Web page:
Music / Indie pop

Review: Eliza Shaddad, Crofters Rights

By mike elliott, Tuesday Mar 10, 2020

I headed to Crofters Rights expecting some intimate sweet indie pop, I was half right and half pleasantly surprised. Raining, cold and dark is never the best weather for a gig, doubled with the fact it was a Monday night doesn’t normally help with the atmosphere of a show. But all concerned did their best to shake this.


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The opening act was Nuala Honan, a Bristol based singer songwriter full of charisma and a fun filled personality that was infectious. The songs had a fun, country twang to them, with a physicality to them with Nuala herself bouncing around the stage every moment she could get. Filled with massive and brittle guitar solos making the juxtaposition between the bubbly pop to lumbering blues rock.

The rest of her band was fantastic with well thought out tone and musicianship that was there to complement each song. In between each song Nuala had a heart on her sleeve stage presence, after most of the songs she would just say to the rest of the band away from the microphone about how much fun she was having. It didn’t feel contrived, it was real and honest. It just made her seem even likable.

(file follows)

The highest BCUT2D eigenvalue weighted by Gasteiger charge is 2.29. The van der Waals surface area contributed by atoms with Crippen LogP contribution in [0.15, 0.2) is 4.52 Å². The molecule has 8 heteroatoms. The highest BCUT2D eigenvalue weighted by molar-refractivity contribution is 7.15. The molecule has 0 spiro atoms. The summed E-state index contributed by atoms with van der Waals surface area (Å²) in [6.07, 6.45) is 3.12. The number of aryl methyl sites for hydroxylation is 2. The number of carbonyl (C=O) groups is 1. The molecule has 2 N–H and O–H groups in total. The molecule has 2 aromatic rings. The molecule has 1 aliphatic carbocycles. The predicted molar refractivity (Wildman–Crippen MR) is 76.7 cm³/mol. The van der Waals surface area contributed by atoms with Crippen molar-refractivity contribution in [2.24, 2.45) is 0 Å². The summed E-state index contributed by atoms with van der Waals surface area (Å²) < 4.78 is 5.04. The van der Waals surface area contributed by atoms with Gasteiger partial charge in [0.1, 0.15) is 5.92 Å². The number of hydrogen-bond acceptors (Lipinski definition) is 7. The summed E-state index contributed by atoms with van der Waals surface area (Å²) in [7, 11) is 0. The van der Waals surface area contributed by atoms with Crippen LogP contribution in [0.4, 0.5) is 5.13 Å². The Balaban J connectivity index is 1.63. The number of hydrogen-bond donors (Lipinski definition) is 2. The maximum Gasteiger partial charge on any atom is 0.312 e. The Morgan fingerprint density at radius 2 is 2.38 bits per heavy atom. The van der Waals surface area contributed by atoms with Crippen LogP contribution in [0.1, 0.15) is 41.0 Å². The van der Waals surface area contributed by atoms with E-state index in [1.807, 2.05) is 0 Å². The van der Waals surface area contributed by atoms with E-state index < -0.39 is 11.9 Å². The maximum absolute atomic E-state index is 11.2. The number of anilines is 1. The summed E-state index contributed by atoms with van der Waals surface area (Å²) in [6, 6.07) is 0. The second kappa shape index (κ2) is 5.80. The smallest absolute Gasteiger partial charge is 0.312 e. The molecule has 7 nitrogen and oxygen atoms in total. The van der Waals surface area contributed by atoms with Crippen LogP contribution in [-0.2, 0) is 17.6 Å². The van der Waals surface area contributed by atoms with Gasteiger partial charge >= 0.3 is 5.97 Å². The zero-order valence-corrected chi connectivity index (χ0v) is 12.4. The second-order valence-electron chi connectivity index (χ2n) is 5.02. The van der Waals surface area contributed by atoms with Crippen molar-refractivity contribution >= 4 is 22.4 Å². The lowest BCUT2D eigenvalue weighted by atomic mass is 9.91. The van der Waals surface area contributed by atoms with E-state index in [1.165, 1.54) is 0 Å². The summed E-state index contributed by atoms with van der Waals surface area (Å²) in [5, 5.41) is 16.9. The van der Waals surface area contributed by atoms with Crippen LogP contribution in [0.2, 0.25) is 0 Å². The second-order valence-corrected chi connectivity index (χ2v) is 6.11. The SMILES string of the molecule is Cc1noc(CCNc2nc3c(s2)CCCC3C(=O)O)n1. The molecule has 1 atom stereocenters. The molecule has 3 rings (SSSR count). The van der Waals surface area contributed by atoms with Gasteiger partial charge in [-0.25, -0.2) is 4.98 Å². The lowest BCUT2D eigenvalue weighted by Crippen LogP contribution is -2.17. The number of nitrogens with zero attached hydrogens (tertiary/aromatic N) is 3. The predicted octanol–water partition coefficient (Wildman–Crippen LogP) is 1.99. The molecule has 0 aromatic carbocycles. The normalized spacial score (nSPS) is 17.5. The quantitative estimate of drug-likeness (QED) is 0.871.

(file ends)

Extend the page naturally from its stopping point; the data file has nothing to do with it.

Eliza and her band came through the crowd to set up and I was surprised at how few members there were. On record her music is massive and I assumed that they were made up of more members. After a shy “hey Bristol”, they went right into it and I was surprised with the amount of noise and space the three of them were able to fill. Beautiful and dense sounds that stayed true to the records.

The band was giving each other stern but ironic stares followed by laughing, giving a sense that they were not too serious and just having a fun time. The tone changed from sweet indie pop to the much harsher ‘One Last Embrace’ from the latest EP, showcasing some of the band’s musical diversity.

She then introduced ‘To Make It Up To You’ as “a summation of everything.” A song that she performed by herself whilst the band stood motionless. It was a powerful and honest song that made me get a lump in my throat. I’m sure it was the same for the rest of the audience. Not everything went perfectly, a tuning pedal was left on at the start of a song which was met with laughs and smiles on stage and off.

Nearing the end of the set was the unexpected cover of All Saints’ ‘Pure Shores’, it had a new life breathed into it with Eliza adding her own spacey sound. A great talent that is getting the attention that she deserves, coupled with a knowledge of how to represent her recordings to a live situation. Really a beautiful thing to go down and watch for yourself.


Main photo by Mel Tjoeng

Read more: Album Review: Sefiral


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